Over-the-counter medications for flu symptoms: 3 types
While there are prescription medications that can help cure the flu, most people can recover by getting lots of rest and drinking plenty of fluids.
Getting your annual flu shot can also help reduce the severity of symptoms you could experience.
OTC treatments can help soothe uncomfortable symptoms while your immune system fights the virus. Many different OTC medications are available to help manage different flu symptoms.
Choosing the right OTC medication for you can help relieve your symptoms. Examples include:
Some OTC pain-relieving medications can help you manage certain flu symptoms until the virus passes. This includes:
- body aches
- muscle aches
- fever or chills
Some of these pain relievers include the class of medications called nonsteroidal anti-inflammatory drugs (NSAIDs). They are among the most commonly used medications worldwide, with over 30 million people in the United States taking them daily.
The following are available to buy OTC:
Some early stage clinical trials show that naproxen may have antiviral properties and can help stop the virus from multiplying inside your body. More research will help determine if this can help treat the flu.
However, it is important to take NSAIDs with caution. For example, children and young adults should not take aspirin to manage flu symptoms. This is because it may cause them to develop brain and liver damage as symptoms of Reye’s syndrome.
If you have high blood pressure (hypertension), it is important to avoid certain NSAIDs, such as ibuprofen and naproxen. This is because they can interfere with your blood pressure, which can be dangerous if you already have hypertension.
Anyone with a history of an ulcer or a bleed in their stomach should speak with a healthcare professional before using NSAIDs.
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When you have the flu, you may get a “stuffy nose” because your nasal passages are congested. Decongestant medications can help manage this stuffy and blocked sensation.
By reducing the swelling in the blood vessels of the nasal area, decongestants help to open your airways, making it easier to breathe.
These medications are available as nasal sprays, oral tablets, or powders and in combination with other medications like pain relievers.
- pseudoephedrine (Sudafed)
- phenylephrine oral (Sudafed PE)
- phenylephrine nasal spray (Neo-Synephrine)
- oxymetazoline nasal spray (Afrin)
Decongestant medications do not typically cause any side effects. However, possible mild side effects may include:
- nasal irritation
- dry mouth
- difficulty sleeping
If you are taking decongestants via your nose, avoid using them for longer than a week. This is because it can worsen any stuffiness you experience in your nose.
If you have hypertension, it is important to avoid decongestant medications, as they can raise your blood pressure even more.
If you are also experiencing a cough during the flu, cough suppressant medications can help. For example, dextromethorphan, found in brand-name drugs such as Delsym and Robitussin, is one of the most common medications in OTC flu treatments.
Side effects are very rare, but people often describe abdominal discomfort and drowsiness or dizziness when they occur.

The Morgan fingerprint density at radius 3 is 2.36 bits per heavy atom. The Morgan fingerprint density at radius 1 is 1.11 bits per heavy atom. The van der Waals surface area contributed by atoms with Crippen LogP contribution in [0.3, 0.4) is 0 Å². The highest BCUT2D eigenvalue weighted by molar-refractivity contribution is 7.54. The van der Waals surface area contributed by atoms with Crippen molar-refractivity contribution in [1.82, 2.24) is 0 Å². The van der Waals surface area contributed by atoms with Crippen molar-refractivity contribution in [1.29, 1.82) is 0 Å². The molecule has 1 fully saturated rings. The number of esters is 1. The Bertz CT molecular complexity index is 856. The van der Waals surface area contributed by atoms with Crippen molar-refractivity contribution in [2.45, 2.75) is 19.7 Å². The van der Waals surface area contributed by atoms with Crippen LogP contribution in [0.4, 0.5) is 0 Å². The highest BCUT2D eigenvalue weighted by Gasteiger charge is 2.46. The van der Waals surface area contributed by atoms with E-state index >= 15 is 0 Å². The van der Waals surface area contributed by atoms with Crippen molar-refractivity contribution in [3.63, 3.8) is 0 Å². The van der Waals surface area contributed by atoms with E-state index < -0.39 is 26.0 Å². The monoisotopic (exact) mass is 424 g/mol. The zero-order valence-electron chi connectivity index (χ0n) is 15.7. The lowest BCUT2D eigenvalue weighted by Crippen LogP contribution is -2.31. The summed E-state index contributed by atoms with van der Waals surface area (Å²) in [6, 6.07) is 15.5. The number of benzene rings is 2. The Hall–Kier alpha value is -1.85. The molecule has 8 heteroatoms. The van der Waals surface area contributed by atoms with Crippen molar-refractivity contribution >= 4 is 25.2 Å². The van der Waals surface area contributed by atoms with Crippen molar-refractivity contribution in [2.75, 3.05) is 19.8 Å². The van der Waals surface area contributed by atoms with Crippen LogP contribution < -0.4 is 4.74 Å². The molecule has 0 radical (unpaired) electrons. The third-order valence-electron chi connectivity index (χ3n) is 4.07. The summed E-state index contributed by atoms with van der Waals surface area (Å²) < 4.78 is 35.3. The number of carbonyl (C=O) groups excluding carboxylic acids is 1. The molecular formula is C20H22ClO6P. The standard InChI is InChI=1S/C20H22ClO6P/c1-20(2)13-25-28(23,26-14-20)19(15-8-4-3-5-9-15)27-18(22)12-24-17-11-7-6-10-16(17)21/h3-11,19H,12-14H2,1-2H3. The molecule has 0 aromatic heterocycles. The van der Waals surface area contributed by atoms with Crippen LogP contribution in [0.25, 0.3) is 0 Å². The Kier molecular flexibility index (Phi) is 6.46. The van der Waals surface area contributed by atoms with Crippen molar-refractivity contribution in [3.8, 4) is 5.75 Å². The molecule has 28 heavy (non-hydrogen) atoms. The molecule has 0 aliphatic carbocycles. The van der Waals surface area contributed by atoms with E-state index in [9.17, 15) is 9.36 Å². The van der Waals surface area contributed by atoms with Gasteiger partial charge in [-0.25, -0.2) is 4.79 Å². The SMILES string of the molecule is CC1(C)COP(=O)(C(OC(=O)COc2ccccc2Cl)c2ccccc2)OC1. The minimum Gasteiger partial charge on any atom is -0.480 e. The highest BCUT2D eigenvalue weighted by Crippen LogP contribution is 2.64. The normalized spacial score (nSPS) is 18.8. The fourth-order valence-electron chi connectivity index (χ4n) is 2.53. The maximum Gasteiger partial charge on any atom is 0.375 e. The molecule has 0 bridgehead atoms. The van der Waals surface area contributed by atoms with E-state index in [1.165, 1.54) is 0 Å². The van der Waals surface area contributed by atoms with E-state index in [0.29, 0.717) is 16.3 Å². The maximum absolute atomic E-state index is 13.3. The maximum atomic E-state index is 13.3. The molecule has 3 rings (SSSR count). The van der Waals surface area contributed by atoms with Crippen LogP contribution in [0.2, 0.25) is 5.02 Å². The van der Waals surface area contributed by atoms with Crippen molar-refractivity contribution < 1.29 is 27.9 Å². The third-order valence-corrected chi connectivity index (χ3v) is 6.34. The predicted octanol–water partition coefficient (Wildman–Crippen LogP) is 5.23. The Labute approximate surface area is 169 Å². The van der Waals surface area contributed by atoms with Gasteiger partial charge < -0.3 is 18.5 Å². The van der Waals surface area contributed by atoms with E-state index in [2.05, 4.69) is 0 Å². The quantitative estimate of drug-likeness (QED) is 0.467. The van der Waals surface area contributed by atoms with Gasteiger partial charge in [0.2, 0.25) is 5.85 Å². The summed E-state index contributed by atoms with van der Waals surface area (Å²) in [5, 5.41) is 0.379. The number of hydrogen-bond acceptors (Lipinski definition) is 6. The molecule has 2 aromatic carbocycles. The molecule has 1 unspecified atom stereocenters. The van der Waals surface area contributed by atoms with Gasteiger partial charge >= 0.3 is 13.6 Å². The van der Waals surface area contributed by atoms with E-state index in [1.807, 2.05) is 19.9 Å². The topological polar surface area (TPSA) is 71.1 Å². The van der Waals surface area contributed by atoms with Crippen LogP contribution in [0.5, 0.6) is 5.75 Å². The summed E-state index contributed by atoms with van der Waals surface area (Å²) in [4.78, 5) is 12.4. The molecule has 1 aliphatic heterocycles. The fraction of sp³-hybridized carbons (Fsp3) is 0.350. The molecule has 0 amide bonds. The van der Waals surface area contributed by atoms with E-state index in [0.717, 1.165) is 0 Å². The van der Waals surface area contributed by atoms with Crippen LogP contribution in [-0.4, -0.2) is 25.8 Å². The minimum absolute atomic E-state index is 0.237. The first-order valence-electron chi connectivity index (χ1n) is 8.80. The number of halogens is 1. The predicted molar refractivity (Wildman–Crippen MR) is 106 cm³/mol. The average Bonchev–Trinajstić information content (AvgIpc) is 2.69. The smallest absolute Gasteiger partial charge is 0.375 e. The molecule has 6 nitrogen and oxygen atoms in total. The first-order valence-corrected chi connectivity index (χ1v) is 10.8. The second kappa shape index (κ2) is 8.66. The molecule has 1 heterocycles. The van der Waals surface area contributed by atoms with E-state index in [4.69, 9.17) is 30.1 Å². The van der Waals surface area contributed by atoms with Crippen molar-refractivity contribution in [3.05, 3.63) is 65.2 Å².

According to the Centers for Disease Control and Prevention (CDC), it is important to stay home for at least 24 hours after your fever disappears. This is to keep others safe and help prevent the transmission of the flu to more vulnerable people.
If you are experiencing the flu, it is also important to make sure you stay hydrated. This is because the flu can cause you to lose more fluids than usual. Drinking plenty of fluids will help keep your immune system functioning well.
If you have a fever, it can be helpful to try to bring it down. There are several ways you can do this at home and without medication, such as:
- placing a cool compress on the forehead
- relaxing in a warm bath to regulate your temperature
- washing your arms in cool water
It can also be helpful to gargle salt water if you have a sore throat.
Typically, treatment for the flu involves getting lots of rest and drinking plenty of fluids until the virus passes.
Until then, OTC medications such as pain relievers and cough suppressants can help to make you more comfortable while your immune system works to recover.
You can help soothe symptoms of a fever and sore throat at home in several ways, such as taking a warm bath and gargling salt water.
Download the free Optum Perks Discount Card to save up to 80% on some prescription medications.
- Eccles R. (2020). The role of nasal congestion as a defense against respiratory viruses. https://onlinelibrary.wiley.com/doi/full/10.1111/coa.13658
- Gunaydin C, et al. (2018). Effects of nonsteroidal anti-inflammatory drugs at the molecular level. https://www.ncbi.nlm.nih.gov/pmc/articles/PMC6039135/
- Key facts about influenza (flu). (2022). https://www.cdc.gov/flu/about/keyfacts.htm
- Label: Oxymetazoline HCL- oxymetazoline hydrochloride spray. (2021). https://dailymed.nlm.nih.gov/dailymed/drugInfo.cfm?setid=a1103cd8-344b-4a65-8a60-3c7be86d01a6
- Oh S, et al. (2023). Dextromethorphan. https://www.ncbi.nlm.nih.gov/books/NBK538216/
- Solan M. (2022). High blood pressure? Certain drugs may compound the problem. https://www.health.harvard.edu/staying-healthy/high-blood-pressure-certain-drugs-may-compound-the-problem
- Terrier O, et al. (2020). Broad-spectrum antiviral activity of naproxen: From influenza A to SARS-CoV-2 coronavirus. https://www.biorxiv.org/content/biorxiv/early/2020/05/01/2020.04.30.069922.full.pdf
- The flu, caring for someone sick at home. (2010). https://www.cdc.gov/flu/pdf/freeresources/general/influenza_flu_homecare_guide.pdf
- Vaccine effectiveness: How well do flu vaccines work? (2023). https://www.cdc.gov/flu/vaccines-work/vaccineeffect.htm